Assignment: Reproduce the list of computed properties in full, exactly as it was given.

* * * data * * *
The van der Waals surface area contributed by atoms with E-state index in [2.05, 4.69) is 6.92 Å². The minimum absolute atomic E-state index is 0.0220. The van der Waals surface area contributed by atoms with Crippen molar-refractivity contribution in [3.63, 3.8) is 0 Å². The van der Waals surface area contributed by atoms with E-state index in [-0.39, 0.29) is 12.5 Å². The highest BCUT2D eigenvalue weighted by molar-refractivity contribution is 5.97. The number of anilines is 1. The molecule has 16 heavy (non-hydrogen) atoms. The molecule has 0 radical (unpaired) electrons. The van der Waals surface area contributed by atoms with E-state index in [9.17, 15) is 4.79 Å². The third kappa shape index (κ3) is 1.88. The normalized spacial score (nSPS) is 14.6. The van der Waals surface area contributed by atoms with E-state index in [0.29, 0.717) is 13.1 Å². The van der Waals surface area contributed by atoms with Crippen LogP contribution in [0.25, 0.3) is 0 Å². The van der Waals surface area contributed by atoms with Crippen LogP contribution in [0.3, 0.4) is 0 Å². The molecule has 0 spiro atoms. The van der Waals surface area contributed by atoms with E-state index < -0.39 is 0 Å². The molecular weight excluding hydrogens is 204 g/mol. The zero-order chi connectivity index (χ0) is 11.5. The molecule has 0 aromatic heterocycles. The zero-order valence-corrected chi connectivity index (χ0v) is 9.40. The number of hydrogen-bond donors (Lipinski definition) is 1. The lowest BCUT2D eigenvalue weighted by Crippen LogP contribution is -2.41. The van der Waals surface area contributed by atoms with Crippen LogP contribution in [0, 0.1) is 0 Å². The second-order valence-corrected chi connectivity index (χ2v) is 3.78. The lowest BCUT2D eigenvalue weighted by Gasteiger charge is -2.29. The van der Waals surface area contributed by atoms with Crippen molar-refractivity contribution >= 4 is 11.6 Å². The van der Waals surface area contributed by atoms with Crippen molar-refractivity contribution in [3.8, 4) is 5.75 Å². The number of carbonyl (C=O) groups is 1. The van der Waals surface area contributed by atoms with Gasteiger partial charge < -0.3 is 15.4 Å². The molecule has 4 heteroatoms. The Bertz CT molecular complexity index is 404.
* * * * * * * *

The van der Waals surface area contributed by atoms with E-state index in [2.05, 4.69) is 6.92 Å². The minimum absolute atomic E-state index is 0.0220. The van der Waals surface area contributed by atoms with Crippen molar-refractivity contribution in [3.63, 3.8) is 0 Å². The van der Waals surface area contributed by atoms with E-state index in [-0.39, 0.29) is 12.5 Å². The highest BCUT2D eigenvalue weighted by molar-refractivity contribution is 5.97. The number of anilines is 1. The molecule has 16 heavy (non-hydrogen) atoms. The molecule has 0 radical (unpaired) electrons. The van der Waals surface area contributed by atoms with E-state index in [9.17, 15) is 4.79 Å². The third kappa shape index (κ3) is 1.88. The normalized spacial score (nSPS) is 14.6. The van der Waals surface area contributed by atoms with E-state index in [0.29, 0.717) is 13.1 Å². The van der Waals surface area contributed by atoms with Crippen LogP contribution in [0.25, 0.3) is 0 Å². The van der Waals surface area contributed by atoms with Crippen LogP contribution in [0.3, 0.4) is 0 Å². The molecule has 0 spiro atoms. The van der Waals surface area contributed by atoms with E-state index < -0.39 is 0 Å². The molecular weight excluding hydrogens is 204 g/mol. The zero-order chi connectivity index (χ0) is 11.5. The molecule has 0 aromatic heterocycles. The zero-order valence-corrected chi connectivity index (χ0v) is 9.40. The number of hydrogen-bond donors (Lipinski definition) is 1. The lowest BCUT2D eigenvalue weighted by Crippen LogP contribution is -2.41. The van der Waals surface area contributed by atoms with Crippen LogP contribution in [0, 0.1) is 0 Å². The second-order valence-corrected chi connectivity index (χ2v) is 3.78. The lowest BCUT2D eigenvalue weighted by Gasteiger charge is -2.29. The van der Waals surface area contributed by atoms with Crippen molar-refractivity contribution >= 4 is 11.6 Å². The van der Waals surface area contributed by atoms with Crippen molar-refractivity contribution in [3.8, 4) is 5.75 Å². The number of carbonyl (C=O) groups is 1. The van der Waals surface area contributed by atoms with Gasteiger partial charge < -0.3 is 15.4 Å². The molecule has 4 heteroatoms. The Bertz CT molecular complexity index is 404.